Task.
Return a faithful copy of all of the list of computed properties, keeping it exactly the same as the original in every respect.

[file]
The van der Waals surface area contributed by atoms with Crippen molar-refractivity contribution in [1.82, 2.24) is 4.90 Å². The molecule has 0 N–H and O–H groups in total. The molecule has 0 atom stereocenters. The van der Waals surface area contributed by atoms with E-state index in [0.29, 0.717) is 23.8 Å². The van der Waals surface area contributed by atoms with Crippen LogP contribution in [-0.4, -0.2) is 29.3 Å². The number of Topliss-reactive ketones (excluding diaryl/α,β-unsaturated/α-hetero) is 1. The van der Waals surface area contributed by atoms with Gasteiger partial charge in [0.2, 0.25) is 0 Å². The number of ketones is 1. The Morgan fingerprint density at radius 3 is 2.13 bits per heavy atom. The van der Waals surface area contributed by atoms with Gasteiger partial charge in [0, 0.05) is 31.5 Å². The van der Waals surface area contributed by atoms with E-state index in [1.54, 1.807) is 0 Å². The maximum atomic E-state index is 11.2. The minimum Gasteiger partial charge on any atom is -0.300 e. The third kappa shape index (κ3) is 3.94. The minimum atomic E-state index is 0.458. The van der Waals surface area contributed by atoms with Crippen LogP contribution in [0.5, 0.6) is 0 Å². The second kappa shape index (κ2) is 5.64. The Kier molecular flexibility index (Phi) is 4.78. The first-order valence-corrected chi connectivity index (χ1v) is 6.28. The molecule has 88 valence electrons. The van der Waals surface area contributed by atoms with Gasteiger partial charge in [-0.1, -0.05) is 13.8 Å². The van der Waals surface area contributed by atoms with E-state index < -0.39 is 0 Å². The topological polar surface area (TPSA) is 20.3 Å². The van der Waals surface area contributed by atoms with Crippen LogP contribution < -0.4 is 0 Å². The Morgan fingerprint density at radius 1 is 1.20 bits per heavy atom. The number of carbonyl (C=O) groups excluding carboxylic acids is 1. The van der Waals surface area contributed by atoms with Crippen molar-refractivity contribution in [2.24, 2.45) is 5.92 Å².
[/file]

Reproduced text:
The van der Waals surface area contributed by atoms with Crippen molar-refractivity contribution in [1.82, 2.24) is 4.90 Å². The molecule has 0 N–H and O–H groups in total. The molecule has 0 atom stereocenters. The van der Waals surface area contributed by atoms with E-state index in [0.29, 0.717) is 23.8 Å². The van der Waals surface area contributed by atoms with Crippen LogP contribution in [-0.4, -0.2) is 29.3 Å². The number of Topliss-reactive ketones (excluding diaryl/α,β-unsaturated/α-hetero) is 1. The van der Waals surface area contributed by atoms with Gasteiger partial charge in [0.2, 0.25) is 0 Å². The number of ketones is 1. The Morgan fingerprint density at radius 3 is 2.13 bits per heavy atom. The van der Waals surface area contributed by atoms with Gasteiger partial charge in [0, 0.05) is 31.5 Å². The van der Waals surface area contributed by atoms with E-state index in [1.54, 1.807) is 0 Å². The maximum atomic E-state index is 11.2. The minimum Gasteiger partial charge on any atom is -0.300 e. The third kappa shape index (κ3) is 3.94. The minimum atomic E-state index is 0.458. The van der Waals surface area contributed by atoms with Crippen LogP contribution in [0.5, 0.6) is 0 Å². The second kappa shape index (κ2) is 5.64. The Kier molecular flexibility index (Phi) is 4.78. The first-order valence-corrected chi connectivity index (χ1v) is 6.28. The molecule has 88 valence electrons. The van der Waals surface area contributed by atoms with Gasteiger partial charge in [-0.1, -0.05) is 13.8 Å². The van der Waals surface area contributed by atoms with E-state index < -0.39 is 0 Å². The topological polar surface area (TPSA) is 20.3 Å². The van der Waals surface area contributed by atoms with Crippen LogP contribution < -0.4 is 0 Å². The Morgan fingerprint density at radius 1 is 1.20 bits per heavy atom. The number of carbonyl (C=O) groups excluding carboxylic acids is 1. The van der Waals surface area contributed by atoms with Crippen molar-refractivity contribution in [2.24, 2.45) is 5.92 Å².